In summary about Angola, without U.S. intervention, 10,000 people would be alive that were killed in the thing. The outcome might have been peaceful, or at least much less bloody. The MPLA was winning when we went in, and they went ahead and won, which was, according to our consul, the best thing for the country.
At the end of this thing the Cubans were entrenched in Angola, seen in the eyes of much of the world as being the heroes that saved these people from the CIA and S. African forces. We had allied the U.S. literally and in the eyes of the world with the S. African army, and that's illegal, and it's impolitic. We had hired white mercenaries and eventually been identified with them. And that's illegal, and it's impolitic. And our lies had been visible lies. We were caught out on those lies. And the world saw the U.S. as liars.
After it was over, you have to ask yourself, was it justified? What did the MPLA do after they had won? Were they lying when they said they wanted to be our friends? 3 weeks after we were shut down... the MPLA had Gulf oil back in Angola, pumping the Angolan oil from the oilfields, with U.S. gulf technicians protected by Cuban soldiers, protecting them from CIA mercenaries who were still mucking around in Northern Angola.
You can't trust a communist, can you? They proceeded to buy five 737 jets from Boeing Aircraft in Seattle. And they brought in 52 U.S. technicians to install the radar systems to land and take-off those planes. They didn't buy [the Soviet Union's] Aeroflot.... David Rockefeller himself tours S. Africa and comes back and holds press conferences, in which he says that we have no problem doing business with the so-called radical states of Southern Africa.
I left the CIA, I decided that the American people needed to know what we'd done in Angola, what we'd done in Vietnam. I wrote my book. I was fortunate - I got it out. It was a best-seller. A lot of people read it. I was able to take my story to the American people. Got on 60 minutes, and lots and lots of other shows.
I testified to the Congress and then I began my education in earnest, after having been taught to fight communists all my life. I went to see what communists were all about. I went to Cuba to see if they do in fact eat babies for breakfast. And I found they don't. I went to Budapest, a country that even national geographic admits is working nicely. I went to Jamaica to talk to Michael Manley about his theories of social democracy.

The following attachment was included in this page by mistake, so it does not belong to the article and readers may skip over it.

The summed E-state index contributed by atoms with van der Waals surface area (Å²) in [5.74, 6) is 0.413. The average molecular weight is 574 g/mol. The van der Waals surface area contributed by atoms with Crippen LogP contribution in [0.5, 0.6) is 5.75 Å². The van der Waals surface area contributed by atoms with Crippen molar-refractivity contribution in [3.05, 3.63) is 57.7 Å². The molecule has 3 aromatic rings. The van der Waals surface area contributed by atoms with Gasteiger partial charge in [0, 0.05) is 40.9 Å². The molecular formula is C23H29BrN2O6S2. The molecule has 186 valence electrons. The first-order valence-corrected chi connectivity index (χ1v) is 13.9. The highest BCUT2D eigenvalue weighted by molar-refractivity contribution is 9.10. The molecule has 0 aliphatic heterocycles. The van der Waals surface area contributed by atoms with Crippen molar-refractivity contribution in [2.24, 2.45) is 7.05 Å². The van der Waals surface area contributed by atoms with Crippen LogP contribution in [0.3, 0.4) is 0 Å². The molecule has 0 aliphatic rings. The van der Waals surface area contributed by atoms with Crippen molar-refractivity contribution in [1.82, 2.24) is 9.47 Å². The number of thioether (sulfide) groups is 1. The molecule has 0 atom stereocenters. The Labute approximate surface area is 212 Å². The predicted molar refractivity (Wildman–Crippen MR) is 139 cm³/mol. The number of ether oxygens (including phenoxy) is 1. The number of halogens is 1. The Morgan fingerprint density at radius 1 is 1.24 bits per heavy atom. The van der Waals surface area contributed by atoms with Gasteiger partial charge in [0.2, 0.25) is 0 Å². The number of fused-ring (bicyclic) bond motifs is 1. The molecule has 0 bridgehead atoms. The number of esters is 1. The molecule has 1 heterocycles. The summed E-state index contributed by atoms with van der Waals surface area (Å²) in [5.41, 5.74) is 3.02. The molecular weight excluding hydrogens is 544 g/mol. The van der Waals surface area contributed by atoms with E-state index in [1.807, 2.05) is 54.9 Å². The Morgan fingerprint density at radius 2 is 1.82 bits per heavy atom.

I went to Grenada and established a dialogue with Maurice Bishop and Bernard Cord and Phyllis Cord, to see - these were all educated people, and experienced people - and they had a theory, they had something they wanted to do, they had rationales and explanations - and I went repeatedly to hear them. And then of course I saw the U.S., the CIA mounting a covert action against them, I saw us orchestrating our plan to invade the country. 19 days before he was killed, I was in Grenada talking to Maurice Bishop about these things, these indicators, the statements in the press by Ronald Reagan, and he and I were both acknowledging that it was almost certain that the U.S. would invade Grenada in the near future.
I read as many books as I could find on the subject - book after book after book. I've got several hundred books on the shelf over my desk on the subject of U.S. national security interests. And by the way, I urge you to read. In television you get capsules of news that someone else puts together what they want you to hear about the news. In newspapers you get what the editors select to put in the newspaper. If you want to know about the world and understand, to educate yourself, you have to get out and dig, dig up books and articles for yourself. Read, and find out for yourselves. As you'll see, the issues are very, very important.
I also was able to meet the players, the people who write, the people who have done studies, people who are leading different situations. I went to Nicaragua a total of 7 times. This was a major covert action. It lasted longer and evolved to be bigger than what we did in Angola. It gave me a chance, after running something from Washington, to go to a country that was under attack, to talk to the leadership, to talk to the people, to look and see what happens when you give white phosporous or grenades or bombs or bullets to people, and they go inside a country, to go and talk to the people, who have been shot, or hit, or blown up....